Captain John Linzee, R.N.

to Vice Admiral Samuel Graves1

Nantasket Road August 10 1775

I beg leave to inform you that on the 8th inst cruizing off Cape Anne in his Majesty's Sloop under my Command I discovered two Schooners under Sail standing in for the Shore. I made Sail after them and very soon came up with the Sternmost and detained her; the other got into Cape Anne Harbour whither I followed. On my anchoring the same day I sent Lieutt Thornborough with the Pinnace Long boat and Jolly Boat manned and armed in order to bring the Schooner out; the Master coming in from Sea at the same time in a small Tender, I directed him to go and assist the Lieutt   When the Boats had passed the Point of Rocks that was between the Ship and Schooner; they received a very heavy fire from the Rebels who were hidden behind Rocks and Houses and behind Schooners aground at Wharfs, but notwithstanding the Heavy fire from the Rebels, Lieutt Thornborough boarded the Schooner and was himself and three men wounded from the Shore. On the Rebels firing on the Boats I fired from the Ship into the Town to draw the Rebels from the Boats. I very soon observed the Rebels paid very little Attention to the firing from the Ship, and seeing their Fire continued very heavy in the Schooner, the Lieutt had boarded, I made an Attempt to set fire to the Town of Cape Anne and had I succeeded I flatter myself would have given the Lieutt an Opportunity of bringing the Schooner off, or have left her by the Boats, as the Rebels Attention must have been to the fire. But an American, part of my Complement, who had always been very active in our cause, set fire to the Powder before it was properly placed; Our attempt to fire the Town therefore not only failed but one of the men was blown up, and the American deserted. A second Attempt was made to set fire to the Town, but did not succeed. The Rebels coming to the Fort obliged the four men to leave it. I then began a second time to fire on the Town but the Houses being built of Wood could do no great Damage. About four o'Clock in the Afternoon the Lieutt was brought on board under Cover of the Masters fire from the Schooner who could not leave her. All the Boats are much damaged by Shot; and lay on the side of the Schooner next the Rebels. On my being made acquainted with the Situation of the Master I sent the Prize Schooner to anchor ahead of the Schooner the Master was in, and veer along side to take him and people away, who were much exposed to the Rebels fire; but for want of an Officer to send in her it was not performed, the Vessel not anchored properly; And as, I apprehend, the Master could not see any Prospect of being assisted, and a heavy fire from the Rebels, and numbers coming to their Assistance, delivered himself up about 7 in the Evening with the Gunner, fifteen Seamen, seven Marines, one Boy and ten prest Americans. The Schooner I sent in to assist the Master on his going ashore, ran in and was retaken by the Rebels. I am inclined to think the Company of the Schooner had been hid and took that opportunity of retaking the Vessel that was sent to assist the Master. After the Master was landed I found I could not do him any good, or distress the Rebels by firing. I therefore left off. On this Occasion the Rebels took the Pinnace Jolly Boat three Swivels some small Arms and two small Anchors with one hawser that was to warp the Schooner out by. I remained at Anchor till the following Morning and then warped out in order to proceed to this place.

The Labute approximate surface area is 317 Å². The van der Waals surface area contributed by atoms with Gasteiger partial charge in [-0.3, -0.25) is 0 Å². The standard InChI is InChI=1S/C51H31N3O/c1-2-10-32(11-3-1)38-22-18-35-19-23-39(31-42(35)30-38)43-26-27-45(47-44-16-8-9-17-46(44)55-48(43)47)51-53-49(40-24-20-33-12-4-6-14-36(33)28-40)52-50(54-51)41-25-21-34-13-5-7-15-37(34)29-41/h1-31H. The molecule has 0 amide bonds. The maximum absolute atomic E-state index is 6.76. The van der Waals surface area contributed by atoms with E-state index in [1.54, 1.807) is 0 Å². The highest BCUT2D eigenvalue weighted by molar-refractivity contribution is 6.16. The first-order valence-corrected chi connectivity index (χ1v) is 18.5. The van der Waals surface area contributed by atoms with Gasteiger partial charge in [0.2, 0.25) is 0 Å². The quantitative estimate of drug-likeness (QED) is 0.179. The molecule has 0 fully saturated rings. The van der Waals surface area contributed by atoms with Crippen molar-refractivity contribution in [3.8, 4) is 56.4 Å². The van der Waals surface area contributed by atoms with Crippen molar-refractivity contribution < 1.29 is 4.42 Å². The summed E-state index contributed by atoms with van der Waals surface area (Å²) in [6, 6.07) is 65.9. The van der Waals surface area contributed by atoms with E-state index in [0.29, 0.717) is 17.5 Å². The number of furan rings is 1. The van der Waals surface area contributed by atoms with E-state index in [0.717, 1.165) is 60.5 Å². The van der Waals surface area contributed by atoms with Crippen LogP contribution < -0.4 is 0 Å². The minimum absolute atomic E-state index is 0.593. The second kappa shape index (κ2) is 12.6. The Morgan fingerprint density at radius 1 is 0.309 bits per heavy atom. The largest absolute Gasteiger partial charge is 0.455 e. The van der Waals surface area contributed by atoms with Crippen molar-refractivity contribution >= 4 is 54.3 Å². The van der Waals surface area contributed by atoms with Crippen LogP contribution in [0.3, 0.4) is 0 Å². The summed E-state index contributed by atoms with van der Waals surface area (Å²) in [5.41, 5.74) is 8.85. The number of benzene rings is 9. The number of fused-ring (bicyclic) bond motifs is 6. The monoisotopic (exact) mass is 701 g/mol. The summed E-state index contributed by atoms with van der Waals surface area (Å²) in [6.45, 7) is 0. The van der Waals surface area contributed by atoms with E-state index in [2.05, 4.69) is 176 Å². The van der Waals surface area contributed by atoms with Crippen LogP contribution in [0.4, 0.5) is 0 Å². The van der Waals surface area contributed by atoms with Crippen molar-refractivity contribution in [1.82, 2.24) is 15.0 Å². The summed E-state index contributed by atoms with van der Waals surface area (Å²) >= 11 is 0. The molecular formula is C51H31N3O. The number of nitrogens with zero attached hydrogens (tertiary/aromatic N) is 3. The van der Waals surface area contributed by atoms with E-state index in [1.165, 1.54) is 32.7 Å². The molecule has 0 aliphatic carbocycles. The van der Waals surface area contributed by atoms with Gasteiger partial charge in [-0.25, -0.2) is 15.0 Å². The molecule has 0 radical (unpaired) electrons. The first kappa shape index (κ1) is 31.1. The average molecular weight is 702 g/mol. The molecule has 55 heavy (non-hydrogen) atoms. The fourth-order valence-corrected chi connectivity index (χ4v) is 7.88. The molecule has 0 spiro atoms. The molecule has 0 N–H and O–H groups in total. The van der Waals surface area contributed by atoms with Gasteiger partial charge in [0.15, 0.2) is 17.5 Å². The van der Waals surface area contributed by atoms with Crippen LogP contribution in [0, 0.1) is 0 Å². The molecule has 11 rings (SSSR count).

I am &c

John Linzee

1. Graves's Conduct, Appendix, 473-475, MassHS Transcript. Another copy in PRO, Colonial Office, Class 5/122.
Source: Naval Documents of the American Revolution, I, 1110-1